Where the insurer has access to third-party suppliers of services such as advanced claims management or triaging, the claims officer may submit one or all claims to any one or all services available.
 Reporting is extensive, with any number of pieces or combination of pieces of information reportable on a single claim, claims grouped by employer, dates of entry, types of injury, dates of birth, industry, claims officer, claims unit, state, and nationwide for insurers that are national members. Provider services may be benchmarked for rehabilitation time-lines and treatment visits. Third-party supplier services may also be examined via the reporting function to determine cost and time-savings relative to industry averages (pre or external to the system) and which services are delivering the best results.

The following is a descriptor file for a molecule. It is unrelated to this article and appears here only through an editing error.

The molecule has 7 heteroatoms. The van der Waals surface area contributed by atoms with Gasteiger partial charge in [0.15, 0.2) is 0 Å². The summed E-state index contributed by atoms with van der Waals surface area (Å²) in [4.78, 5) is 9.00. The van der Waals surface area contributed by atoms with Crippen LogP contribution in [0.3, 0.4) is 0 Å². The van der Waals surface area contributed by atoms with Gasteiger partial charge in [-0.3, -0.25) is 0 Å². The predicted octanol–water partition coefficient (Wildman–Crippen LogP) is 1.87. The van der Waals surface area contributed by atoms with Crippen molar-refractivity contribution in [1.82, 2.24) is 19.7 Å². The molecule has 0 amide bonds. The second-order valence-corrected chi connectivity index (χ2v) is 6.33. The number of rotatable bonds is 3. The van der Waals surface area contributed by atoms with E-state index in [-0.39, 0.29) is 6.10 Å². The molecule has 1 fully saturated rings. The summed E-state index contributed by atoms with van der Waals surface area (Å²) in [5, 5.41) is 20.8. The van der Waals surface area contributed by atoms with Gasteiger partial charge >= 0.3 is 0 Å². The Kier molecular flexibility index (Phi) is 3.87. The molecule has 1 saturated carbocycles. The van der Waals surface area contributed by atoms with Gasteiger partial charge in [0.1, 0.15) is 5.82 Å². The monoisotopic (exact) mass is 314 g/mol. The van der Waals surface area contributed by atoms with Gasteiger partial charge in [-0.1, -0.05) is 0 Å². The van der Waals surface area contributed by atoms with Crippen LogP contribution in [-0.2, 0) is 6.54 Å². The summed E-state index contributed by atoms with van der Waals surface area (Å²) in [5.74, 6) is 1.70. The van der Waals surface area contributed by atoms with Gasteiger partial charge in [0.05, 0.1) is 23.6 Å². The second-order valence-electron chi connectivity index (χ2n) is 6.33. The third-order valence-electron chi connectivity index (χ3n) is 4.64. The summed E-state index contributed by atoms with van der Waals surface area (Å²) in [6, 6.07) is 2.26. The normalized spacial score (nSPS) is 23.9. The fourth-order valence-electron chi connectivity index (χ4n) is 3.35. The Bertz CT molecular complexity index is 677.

In an alternate embodiment of the present invention, an insurer may install the system as an addition to its information technology (“IT”) infrastructure, and perhaps install a copy of both servers internal to the organization. In such case, the insurer may choose to include full or limited access to the menu of third-party suppliers on the system, and/or add its own external suppliers of services and perhaps not access the suppliers in arrangement with other subscribers of the system.
 In the preferred embodiment of the present invention, an insurer's cost in using the invention is substantially less than the potential savings gained from using the system. The fee structure is therefore, deliberately flexible.